The Mosque Forms A Narrow Colonnade Round A Small Open Courtyard,
In Which The Mobrak El Naka Stands, With A Small Cupola Over It, Rising
To The Height Of About Six Feet.
On issuing from the mosque, we were
assailed by a crowd of beggars.
At a short distance from it, among the
cluster of houses, stands a small chapel, called Mesdjed Aly, in honour
of Aly, the cousin of Mohammed. Close to it, in a garden, a deep well is
shown, called Ayn Ezzerka, with a small chapel, built at its mouth. This
was a favourite spot with Mohammed, who used often to sit among the
trees with his disciples, enjoying the pleasure of seeing the water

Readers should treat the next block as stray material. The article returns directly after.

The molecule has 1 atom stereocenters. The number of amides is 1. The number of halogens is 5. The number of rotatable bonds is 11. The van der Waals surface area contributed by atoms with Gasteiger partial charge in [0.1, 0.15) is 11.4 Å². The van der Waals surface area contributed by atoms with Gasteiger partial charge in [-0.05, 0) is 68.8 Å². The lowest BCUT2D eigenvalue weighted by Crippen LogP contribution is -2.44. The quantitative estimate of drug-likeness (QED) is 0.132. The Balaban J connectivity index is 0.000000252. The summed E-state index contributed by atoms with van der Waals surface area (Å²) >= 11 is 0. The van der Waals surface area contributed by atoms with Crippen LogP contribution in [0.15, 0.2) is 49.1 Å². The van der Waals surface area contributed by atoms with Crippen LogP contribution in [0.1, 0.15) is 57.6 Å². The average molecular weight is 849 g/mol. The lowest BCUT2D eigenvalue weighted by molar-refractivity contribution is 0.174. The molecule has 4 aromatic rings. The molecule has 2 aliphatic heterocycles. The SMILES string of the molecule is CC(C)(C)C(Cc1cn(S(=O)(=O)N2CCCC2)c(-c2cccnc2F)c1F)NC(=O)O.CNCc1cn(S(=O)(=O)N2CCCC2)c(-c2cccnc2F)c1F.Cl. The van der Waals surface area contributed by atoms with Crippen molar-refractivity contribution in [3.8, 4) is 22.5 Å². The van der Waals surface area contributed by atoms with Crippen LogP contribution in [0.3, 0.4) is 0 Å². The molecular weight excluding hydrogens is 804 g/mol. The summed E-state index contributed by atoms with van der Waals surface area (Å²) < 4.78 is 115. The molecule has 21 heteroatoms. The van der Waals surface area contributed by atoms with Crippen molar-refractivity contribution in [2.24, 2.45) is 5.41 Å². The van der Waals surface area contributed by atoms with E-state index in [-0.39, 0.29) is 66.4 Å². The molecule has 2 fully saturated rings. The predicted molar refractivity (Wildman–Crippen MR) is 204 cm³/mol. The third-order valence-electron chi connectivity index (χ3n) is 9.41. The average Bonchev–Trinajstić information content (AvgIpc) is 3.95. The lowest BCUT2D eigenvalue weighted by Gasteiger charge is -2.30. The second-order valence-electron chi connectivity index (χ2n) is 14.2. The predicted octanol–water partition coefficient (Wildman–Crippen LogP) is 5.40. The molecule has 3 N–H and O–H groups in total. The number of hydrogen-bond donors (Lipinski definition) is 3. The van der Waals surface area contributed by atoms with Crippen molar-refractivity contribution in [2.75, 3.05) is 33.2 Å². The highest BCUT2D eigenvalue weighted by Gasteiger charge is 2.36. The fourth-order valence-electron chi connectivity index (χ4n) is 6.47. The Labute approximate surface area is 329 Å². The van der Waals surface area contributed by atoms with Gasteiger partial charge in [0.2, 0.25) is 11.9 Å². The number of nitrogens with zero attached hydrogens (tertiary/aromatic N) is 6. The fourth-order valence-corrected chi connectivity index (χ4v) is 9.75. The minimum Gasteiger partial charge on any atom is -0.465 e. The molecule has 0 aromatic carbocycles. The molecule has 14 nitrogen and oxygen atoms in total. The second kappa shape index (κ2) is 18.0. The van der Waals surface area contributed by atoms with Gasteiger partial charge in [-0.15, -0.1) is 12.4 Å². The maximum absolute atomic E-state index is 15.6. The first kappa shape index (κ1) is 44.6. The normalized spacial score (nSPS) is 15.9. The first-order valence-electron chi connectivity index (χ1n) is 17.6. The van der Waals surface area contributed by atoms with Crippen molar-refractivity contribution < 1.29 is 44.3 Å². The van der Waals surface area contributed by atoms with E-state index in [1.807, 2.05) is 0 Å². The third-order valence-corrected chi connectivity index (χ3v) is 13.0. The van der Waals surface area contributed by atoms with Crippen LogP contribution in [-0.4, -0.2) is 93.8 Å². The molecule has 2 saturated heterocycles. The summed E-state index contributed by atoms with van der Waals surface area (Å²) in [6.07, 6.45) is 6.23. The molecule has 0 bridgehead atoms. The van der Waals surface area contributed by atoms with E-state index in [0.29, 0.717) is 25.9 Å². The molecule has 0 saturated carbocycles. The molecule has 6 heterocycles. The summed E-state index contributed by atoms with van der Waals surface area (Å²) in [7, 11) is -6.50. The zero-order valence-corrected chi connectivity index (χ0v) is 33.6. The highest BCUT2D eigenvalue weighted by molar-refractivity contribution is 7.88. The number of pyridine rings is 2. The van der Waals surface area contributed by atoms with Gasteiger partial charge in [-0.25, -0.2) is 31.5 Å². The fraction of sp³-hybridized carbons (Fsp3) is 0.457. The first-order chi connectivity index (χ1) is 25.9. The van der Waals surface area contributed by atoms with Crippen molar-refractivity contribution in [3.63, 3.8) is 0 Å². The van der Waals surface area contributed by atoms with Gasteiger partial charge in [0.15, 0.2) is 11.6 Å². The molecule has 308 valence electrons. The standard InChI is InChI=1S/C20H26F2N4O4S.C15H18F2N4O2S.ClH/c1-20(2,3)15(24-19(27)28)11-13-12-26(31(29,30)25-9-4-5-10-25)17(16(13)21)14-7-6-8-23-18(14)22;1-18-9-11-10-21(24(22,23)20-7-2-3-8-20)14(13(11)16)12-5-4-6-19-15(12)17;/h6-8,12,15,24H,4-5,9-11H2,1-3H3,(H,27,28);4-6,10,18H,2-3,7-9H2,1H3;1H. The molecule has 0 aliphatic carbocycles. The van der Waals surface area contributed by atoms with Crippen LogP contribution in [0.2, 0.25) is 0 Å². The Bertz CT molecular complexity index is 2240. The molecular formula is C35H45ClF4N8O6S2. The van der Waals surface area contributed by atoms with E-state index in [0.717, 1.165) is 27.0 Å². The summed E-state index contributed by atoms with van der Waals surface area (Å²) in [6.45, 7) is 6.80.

issuing in a limpid stream; an object which at the present day
powerfully attracts the natives of the East, and, with the addition of a
shady tree, is perhaps the only feature of landscape which they admire.
When he once was sitting here, the Prophet's seal-ring dropped into the
well, and could never be again found; and the supposition that the ring
is still there, renders the well famous. The water is tepid at its
source, with a slight sulphureous taste, which it loses in its course.
It is collected together with that of several other springs into the
canal which supplies Medina, and which is kept constantly flowing by the
supply of various channels of well-water. Omar el Khatab first carried
the spring to Medina; but the present canal was built at the expense of
the Sultan Soleyman, son of Selim I., about A.H. 973:
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